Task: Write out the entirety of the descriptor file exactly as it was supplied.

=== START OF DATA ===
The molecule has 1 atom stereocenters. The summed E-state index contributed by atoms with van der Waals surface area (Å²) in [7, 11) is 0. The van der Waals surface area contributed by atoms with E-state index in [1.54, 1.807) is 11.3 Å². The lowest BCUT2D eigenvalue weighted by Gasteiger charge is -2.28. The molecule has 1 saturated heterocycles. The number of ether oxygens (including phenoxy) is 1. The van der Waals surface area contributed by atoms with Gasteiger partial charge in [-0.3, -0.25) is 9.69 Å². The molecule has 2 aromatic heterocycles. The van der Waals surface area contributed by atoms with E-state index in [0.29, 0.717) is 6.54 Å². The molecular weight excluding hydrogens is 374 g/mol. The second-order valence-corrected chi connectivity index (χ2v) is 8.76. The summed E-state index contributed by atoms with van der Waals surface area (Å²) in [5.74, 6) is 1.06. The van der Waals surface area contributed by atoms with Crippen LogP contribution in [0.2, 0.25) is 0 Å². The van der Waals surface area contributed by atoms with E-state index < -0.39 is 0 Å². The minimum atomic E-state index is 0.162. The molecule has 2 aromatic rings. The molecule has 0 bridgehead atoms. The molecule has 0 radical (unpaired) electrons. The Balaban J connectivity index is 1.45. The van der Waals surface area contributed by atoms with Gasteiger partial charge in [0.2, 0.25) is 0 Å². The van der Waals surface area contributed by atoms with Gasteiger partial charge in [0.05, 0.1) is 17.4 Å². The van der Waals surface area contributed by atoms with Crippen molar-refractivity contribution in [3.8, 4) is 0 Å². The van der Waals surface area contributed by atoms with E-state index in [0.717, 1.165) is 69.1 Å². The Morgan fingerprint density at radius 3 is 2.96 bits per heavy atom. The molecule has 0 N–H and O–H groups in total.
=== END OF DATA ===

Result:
The molecule has 1 atom stereocenters. The summed E-state index contributed by atoms with van der Waals surface area (Å²) in [7, 11) is 0. The van der Waals surface area contributed by atoms with E-state index in [1.54, 1.807) is 11.3 Å². The lowest BCUT2D eigenvalue weighted by Gasteiger charge is -2.28. The molecule has 1 saturated heterocycles. The number of ether oxygens (including phenoxy) is 1. The van der Waals surface area contributed by atoms with Gasteiger partial charge in [-0.3, -0.25) is 9.69 Å². The molecule has 2 aromatic heterocycles. The van der Waals surface area contributed by atoms with E-state index in [0.29, 0.717) is 6.54 Å². The molecular weight excluding hydrogens is 374 g/mol. The second-order valence-corrected chi connectivity index (χ2v) is 8.76. The summed E-state index contributed by atoms with van der Waals surface area (Å²) in [5.74, 6) is 1.06. The van der Waals surface area contributed by atoms with Crippen LogP contribution in [0.2, 0.25) is 0 Å². The van der Waals surface area contributed by atoms with E-state index < -0.39 is 0 Å². The minimum atomic E-state index is 0.162. The molecule has 2 aromatic rings. The molecule has 0 bridgehead atoms. The molecule has 0 radical (unpaired) electrons. The Balaban J connectivity index is 1.45. The van der Waals surface area contributed by atoms with Gasteiger partial charge in [0.2, 0.25) is 0 Å². The van der Waals surface area contributed by atoms with Gasteiger partial charge in [0.05, 0.1) is 17.4 Å². The van der Waals surface area contributed by atoms with Crippen molar-refractivity contribution in [3.8, 4) is 0 Å². The van der Waals surface area contributed by atoms with E-state index in [0.717, 1.165) is 69.1 Å². The Morgan fingerprint density at radius 3 is 2.96 bits per heavy atom. The molecule has 0 N–H and O–H groups in total.